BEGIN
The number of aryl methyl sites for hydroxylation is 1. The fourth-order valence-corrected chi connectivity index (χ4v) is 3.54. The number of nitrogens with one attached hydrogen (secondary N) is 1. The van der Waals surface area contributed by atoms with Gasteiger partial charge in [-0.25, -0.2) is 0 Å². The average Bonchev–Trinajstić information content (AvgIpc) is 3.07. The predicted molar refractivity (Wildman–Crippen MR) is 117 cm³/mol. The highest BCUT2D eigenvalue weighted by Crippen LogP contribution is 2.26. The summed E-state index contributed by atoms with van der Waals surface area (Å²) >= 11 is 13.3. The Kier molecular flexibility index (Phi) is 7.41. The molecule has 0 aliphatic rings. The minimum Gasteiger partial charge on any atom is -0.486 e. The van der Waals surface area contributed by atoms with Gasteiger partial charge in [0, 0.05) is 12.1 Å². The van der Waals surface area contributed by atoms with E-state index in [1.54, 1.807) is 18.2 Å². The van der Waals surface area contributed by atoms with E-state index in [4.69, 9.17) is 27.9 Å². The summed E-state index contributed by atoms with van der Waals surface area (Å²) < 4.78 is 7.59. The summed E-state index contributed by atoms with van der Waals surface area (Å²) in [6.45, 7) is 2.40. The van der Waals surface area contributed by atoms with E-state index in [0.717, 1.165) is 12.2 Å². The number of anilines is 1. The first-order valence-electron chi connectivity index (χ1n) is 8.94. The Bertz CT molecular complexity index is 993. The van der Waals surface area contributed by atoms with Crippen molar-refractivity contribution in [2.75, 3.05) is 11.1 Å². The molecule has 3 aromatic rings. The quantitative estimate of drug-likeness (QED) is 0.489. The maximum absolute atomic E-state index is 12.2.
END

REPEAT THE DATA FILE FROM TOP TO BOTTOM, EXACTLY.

The number of aryl methyl sites for hydroxylation is 1. The fourth-order valence-corrected chi connectivity index (χ4v) is 3.54. The number of nitrogens with one attached hydrogen (secondary N) is 1. The van der Waals surface area contributed by atoms with Gasteiger partial charge in [-0.25, -0.2) is 0 Å². The average Bonchev–Trinajstić information content (AvgIpc) is 3.07. The predicted molar refractivity (Wildman–Crippen MR) is 117 cm³/mol. The highest BCUT2D eigenvalue weighted by Crippen LogP contribution is 2.26. The summed E-state index contributed by atoms with van der Waals surface area (Å²) >= 11 is 13.3. The Kier molecular flexibility index (Phi) is 7.41. The molecule has 0 aliphatic rings. The minimum Gasteiger partial charge on any atom is -0.486 e. The van der Waals surface area contributed by atoms with Gasteiger partial charge in [0, 0.05) is 12.1 Å². The van der Waals surface area contributed by atoms with E-state index in [1.54, 1.807) is 18.2 Å². The van der Waals surface area contributed by atoms with E-state index in [4.69, 9.17) is 27.9 Å². The summed E-state index contributed by atoms with van der Waals surface area (Å²) < 4.78 is 7.59. The summed E-state index contributed by atoms with van der Waals surface area (Å²) in [6.45, 7) is 2.40. The van der Waals surface area contributed by atoms with E-state index in [0.717, 1.165) is 12.2 Å². The number of anilines is 1. The first-order valence-electron chi connectivity index (χ1n) is 8.94. The Bertz CT molecular complexity index is 993. The van der Waals surface area contributed by atoms with Crippen molar-refractivity contribution in [2.75, 3.05) is 11.1 Å². The molecule has 3 aromatic rings. The quantitative estimate of drug-likeness (QED) is 0.489. The maximum absolute atomic E-state index is 12.2.